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Git Workflow


(Upcase ) #1
In this week's video, Chris is joined by Josh Steiner to discuss the git and github workflow we use here at thoughtbot. We'll cover feature branches, pull requests, rebasing, and finally merging our new feature into master! thoughtbot dotfiles G...
This is a companion discussion topic for the original entry at https://thoughtbot.com/upcase/videos/git-workflow

(brightchimp) #2

Hi,

In the video the pull request is created first and then the rebase is performed. Why that way round rather than rebase first & then pull request?

Cheers


(Chris Toomey) #3

Hi @brightchimp. Normally we would rebase before creating the PR if we were aware that master had diverged.

Often though, the PR is created and while waiting for or responding to feedback someone will merge into master. We then have to rebase and force push to the branch as demoed in the video. Since this is the slightly more complicated (and real) scenario, we decided to demo that rather than the more straightforward.

Hope that clarifies it.


(brightchimp) #4

Yes, it does. Thanks :smile:


(Anthony Lee) #5

@christoomey Do you do rebasing and pull request when you are working on your own project by yourself? I am not sure what benefit it will have since I work mainly alone. Would you recommend these workflow even when you work alone, perhaps for better logging?


(Chris Toomey) #6

Hi @antwonlee, thanks for the questions. Short version: yes, I follow largely the same process if I am on a solo / personal project as I do on client projects with a thoughtbot team.

Longer answer:

  • Commit Messages / History - I value having a clear history that fully captures the context of a change. I want to be able to answer “why did I make this change” and “were any other solutions considered”. While this is useful for teammates, I’ve consistently found this useful for myself when I’m a few months passed making a change.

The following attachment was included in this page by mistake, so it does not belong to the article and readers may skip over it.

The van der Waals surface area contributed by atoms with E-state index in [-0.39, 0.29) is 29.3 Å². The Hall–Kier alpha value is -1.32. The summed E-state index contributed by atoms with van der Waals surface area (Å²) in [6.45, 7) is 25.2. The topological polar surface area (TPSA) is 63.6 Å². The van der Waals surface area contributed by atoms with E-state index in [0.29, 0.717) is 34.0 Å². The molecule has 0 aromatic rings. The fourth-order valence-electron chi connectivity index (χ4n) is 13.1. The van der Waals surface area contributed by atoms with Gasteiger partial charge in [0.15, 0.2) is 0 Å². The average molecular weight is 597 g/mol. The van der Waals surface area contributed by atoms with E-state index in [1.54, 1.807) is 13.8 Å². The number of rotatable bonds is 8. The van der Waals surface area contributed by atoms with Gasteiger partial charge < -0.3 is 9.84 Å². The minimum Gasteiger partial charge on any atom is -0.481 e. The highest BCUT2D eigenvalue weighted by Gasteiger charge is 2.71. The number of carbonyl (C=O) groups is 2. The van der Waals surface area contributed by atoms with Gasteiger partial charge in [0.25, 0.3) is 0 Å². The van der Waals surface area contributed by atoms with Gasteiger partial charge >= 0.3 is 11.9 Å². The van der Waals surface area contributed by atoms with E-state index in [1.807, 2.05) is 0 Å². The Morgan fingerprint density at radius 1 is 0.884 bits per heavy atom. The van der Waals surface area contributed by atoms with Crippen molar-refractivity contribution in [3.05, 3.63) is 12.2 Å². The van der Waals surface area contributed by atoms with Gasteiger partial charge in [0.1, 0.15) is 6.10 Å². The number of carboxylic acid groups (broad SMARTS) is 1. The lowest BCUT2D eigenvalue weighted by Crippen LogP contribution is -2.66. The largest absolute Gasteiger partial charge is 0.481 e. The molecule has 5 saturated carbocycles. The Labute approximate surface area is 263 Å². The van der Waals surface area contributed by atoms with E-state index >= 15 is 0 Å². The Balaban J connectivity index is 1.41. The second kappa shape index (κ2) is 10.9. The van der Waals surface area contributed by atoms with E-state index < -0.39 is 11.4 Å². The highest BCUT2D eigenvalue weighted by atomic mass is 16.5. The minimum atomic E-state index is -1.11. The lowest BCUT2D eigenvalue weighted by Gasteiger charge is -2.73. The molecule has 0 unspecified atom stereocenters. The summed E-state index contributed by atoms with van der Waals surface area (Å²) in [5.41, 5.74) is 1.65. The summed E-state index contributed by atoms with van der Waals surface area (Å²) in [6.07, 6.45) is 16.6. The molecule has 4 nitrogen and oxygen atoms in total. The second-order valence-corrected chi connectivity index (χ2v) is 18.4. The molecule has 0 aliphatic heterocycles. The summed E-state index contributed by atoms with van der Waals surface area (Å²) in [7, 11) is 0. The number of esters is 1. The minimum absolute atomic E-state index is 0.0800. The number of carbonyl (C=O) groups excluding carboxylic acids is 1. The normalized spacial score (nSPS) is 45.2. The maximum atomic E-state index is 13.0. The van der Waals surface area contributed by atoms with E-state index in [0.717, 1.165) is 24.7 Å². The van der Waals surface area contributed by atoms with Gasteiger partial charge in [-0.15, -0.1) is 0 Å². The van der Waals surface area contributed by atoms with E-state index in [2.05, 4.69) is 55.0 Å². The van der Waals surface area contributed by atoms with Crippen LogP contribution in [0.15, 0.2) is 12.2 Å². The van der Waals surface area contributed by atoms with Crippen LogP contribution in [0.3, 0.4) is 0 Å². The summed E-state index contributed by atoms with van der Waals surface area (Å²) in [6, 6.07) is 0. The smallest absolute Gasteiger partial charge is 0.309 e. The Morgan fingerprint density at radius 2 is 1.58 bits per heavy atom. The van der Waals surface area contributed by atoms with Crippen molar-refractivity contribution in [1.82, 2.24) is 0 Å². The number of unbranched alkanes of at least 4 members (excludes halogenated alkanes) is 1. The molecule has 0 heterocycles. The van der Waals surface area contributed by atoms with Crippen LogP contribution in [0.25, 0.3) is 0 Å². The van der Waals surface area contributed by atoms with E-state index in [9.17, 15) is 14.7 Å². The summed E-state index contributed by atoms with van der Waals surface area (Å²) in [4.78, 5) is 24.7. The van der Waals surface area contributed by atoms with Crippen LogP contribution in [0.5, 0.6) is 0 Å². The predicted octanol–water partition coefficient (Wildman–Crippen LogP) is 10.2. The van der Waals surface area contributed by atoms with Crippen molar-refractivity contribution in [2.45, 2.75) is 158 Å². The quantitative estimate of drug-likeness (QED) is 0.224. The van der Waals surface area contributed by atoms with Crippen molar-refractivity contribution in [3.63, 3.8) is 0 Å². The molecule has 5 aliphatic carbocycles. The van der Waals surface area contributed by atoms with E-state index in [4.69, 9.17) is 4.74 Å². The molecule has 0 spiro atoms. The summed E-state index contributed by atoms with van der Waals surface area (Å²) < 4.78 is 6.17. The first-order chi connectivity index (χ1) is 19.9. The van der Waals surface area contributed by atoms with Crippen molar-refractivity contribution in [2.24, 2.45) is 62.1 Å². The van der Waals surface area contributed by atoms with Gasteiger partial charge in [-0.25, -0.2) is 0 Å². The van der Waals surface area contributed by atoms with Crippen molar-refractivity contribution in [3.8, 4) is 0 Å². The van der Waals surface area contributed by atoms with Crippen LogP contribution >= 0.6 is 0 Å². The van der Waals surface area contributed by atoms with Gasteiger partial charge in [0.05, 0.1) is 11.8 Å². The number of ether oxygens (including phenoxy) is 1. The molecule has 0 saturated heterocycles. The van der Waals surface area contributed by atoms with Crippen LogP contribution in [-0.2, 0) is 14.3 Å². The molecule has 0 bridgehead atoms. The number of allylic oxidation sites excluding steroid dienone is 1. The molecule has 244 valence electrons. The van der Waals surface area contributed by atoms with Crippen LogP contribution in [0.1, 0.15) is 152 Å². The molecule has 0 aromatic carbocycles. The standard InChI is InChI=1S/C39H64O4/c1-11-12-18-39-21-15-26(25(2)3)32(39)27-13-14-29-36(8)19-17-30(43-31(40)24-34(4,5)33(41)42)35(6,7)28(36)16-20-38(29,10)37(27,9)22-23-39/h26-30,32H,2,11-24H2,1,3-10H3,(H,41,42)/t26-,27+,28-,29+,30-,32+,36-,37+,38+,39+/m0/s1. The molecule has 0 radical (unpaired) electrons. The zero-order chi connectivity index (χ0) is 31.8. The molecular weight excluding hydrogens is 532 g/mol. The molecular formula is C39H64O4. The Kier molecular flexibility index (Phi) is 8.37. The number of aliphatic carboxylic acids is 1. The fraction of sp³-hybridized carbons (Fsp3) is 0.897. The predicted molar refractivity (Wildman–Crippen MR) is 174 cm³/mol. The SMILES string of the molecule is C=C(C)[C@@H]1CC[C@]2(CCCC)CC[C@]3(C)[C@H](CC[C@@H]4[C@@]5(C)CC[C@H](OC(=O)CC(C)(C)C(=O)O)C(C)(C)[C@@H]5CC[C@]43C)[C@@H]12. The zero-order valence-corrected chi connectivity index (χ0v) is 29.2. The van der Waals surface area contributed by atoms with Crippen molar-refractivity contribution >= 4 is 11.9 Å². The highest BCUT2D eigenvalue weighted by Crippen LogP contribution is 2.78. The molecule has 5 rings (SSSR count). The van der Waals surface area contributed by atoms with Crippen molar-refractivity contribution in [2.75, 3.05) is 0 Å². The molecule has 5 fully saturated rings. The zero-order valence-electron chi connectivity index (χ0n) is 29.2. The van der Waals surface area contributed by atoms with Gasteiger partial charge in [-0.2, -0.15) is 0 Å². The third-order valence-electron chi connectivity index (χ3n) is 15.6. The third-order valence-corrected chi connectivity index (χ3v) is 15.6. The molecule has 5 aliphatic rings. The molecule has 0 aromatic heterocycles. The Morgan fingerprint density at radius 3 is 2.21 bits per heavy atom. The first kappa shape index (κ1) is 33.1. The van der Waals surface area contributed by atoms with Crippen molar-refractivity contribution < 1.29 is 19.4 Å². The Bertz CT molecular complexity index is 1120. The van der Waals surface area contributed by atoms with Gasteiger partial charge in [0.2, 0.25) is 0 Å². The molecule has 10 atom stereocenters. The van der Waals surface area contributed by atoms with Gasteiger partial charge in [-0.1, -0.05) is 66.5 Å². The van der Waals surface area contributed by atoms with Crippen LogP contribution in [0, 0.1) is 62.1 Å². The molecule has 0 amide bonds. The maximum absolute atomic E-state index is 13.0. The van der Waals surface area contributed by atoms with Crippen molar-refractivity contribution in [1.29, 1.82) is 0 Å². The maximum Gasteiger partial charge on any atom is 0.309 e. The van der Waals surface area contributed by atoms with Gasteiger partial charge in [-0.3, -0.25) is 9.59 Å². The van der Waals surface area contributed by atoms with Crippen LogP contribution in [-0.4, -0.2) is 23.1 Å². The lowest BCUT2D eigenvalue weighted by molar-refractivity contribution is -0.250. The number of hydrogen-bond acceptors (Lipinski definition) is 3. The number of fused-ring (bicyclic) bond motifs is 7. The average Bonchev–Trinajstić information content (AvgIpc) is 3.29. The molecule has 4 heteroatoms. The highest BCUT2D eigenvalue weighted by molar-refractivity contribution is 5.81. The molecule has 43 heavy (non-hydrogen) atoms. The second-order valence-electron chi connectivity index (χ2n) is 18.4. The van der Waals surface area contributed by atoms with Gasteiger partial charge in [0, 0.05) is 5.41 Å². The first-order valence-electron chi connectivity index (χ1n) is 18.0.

• Squashed History - Similar to above, I want a clean history that tells the story of the changes I made, but I don’t care about all the little commits and refactorings. Commits live on if they pass the “would I want to be able to return to this commit on it’s own” test, and few do, so most commits for a feature are squashed down.
  • Linear History - Similar again. I’ve never found value in merge commits so I always rebase and merge --ff-only.
  • Pull Requests - I do in fact use PRs when working on solo side projects. This is largely due to the fact that I’ve become so used to doing code review on GitHub that I find keeping that workflow and using their interface helps me switch hats and review my own code. Sort of a Pavlov’s dog thing.

Another aspect of this is while the above may sound like much more work, I’ve honed my workflow over the years to make the above nearly automatic, so I don’t perceive any extra work to go through the full process. Keep your eye out for some new Git content coming to Upcase soon that will better cover all of this!


(Anthony Lee) #7